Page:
A US federal judge ruled that Dominion has violated the Clean Water Act as the arsenic flow from a coal storage site at Chesapeake Energy Center in Virginia resulted in the contamination of nearby ground and surface water.

However, the judge confirmed that the coal ash stored at the former power plant did not pose any threat to either health or the environment with no evidence to prove that it had impacted any of them.

Giving the energy company a reprieve, the federal court ruled against a cleanup project at the site as demanded by an environmental group.

Sierra Club, the group that had appealed for the removal of ash from the location, could not get what it wanted from the court decision with the judge calling the cleanup operations to be a costly affair.

Further, the court observed that the cleanup project would not have served any public interest while removing the coal ash could take several years of efforts and hundreds of millions of dollars. These, in turn, the court noted could lead to higher electric rates for consumers with the electric utility bound to try its bit in getting back the investment it would have otherwise put into the cleanup program of the contaminated site.

In his judgment, US District Judge John Gibney in Norfolk wrote: “The Sierra Club has not even attempted to itemize the collateral environmental effects of moving this much coal ash.”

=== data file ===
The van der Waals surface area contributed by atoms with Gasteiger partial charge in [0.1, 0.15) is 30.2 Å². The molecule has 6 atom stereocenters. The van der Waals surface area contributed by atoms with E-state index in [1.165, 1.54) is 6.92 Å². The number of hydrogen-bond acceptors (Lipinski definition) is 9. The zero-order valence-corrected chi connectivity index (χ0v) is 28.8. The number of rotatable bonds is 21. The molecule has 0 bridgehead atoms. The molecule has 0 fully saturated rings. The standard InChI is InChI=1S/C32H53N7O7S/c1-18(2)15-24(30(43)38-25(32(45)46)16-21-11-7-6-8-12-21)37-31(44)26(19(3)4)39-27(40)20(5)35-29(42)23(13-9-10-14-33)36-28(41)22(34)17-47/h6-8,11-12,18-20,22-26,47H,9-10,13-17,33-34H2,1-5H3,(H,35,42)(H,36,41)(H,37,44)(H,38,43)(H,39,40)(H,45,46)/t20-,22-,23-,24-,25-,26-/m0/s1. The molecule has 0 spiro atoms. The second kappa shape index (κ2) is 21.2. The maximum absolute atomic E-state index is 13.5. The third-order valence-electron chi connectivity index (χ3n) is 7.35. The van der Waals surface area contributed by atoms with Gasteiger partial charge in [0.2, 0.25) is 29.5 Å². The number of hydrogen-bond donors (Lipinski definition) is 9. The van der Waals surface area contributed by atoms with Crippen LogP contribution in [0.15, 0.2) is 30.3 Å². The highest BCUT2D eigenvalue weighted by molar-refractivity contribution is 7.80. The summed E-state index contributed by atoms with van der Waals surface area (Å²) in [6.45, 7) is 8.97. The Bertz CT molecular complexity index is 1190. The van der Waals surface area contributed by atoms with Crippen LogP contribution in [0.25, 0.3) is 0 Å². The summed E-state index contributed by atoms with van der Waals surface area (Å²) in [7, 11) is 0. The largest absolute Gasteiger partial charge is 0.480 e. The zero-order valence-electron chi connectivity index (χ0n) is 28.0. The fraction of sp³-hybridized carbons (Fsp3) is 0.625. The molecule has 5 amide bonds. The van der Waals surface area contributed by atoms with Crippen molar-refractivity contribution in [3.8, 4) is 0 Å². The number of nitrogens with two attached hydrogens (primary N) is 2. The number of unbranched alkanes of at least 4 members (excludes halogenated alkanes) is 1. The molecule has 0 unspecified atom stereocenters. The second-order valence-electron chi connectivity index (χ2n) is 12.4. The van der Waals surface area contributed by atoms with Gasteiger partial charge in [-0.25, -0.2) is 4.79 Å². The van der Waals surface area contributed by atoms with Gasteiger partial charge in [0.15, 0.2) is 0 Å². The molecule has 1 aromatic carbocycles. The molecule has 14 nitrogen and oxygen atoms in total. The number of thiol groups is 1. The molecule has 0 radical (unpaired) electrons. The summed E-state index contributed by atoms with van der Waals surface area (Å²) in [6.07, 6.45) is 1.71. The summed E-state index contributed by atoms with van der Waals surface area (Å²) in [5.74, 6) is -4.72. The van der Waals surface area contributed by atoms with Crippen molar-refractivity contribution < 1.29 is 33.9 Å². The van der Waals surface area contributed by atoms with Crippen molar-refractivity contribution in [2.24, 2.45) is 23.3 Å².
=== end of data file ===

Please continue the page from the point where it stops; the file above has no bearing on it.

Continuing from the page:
The court also did not impose any civil penalties on Dominion.

In a press release, Dominion stated: “Dominion is continuing to evaluate options at Chesapeake Energy Center including removal and beneficial reuse of a portion of the ash. Once a final decision is made we will submit the appropriate applications with the Department of Environmental Quality.

“And, we are evaluating the court’s ruling to determine the appropriate next steps.”

In April 2015, Dominion announced its decision to close all the ash ponds at its power stations in Virginia at four locations including the Chesapeake Energy Center. This, it said was done in accordance with the norms placed by the Virginia Department of Environmental Quality (DEQ) and the Environmental Protection Agency's (EPA) Coal Combustion Residuals rules.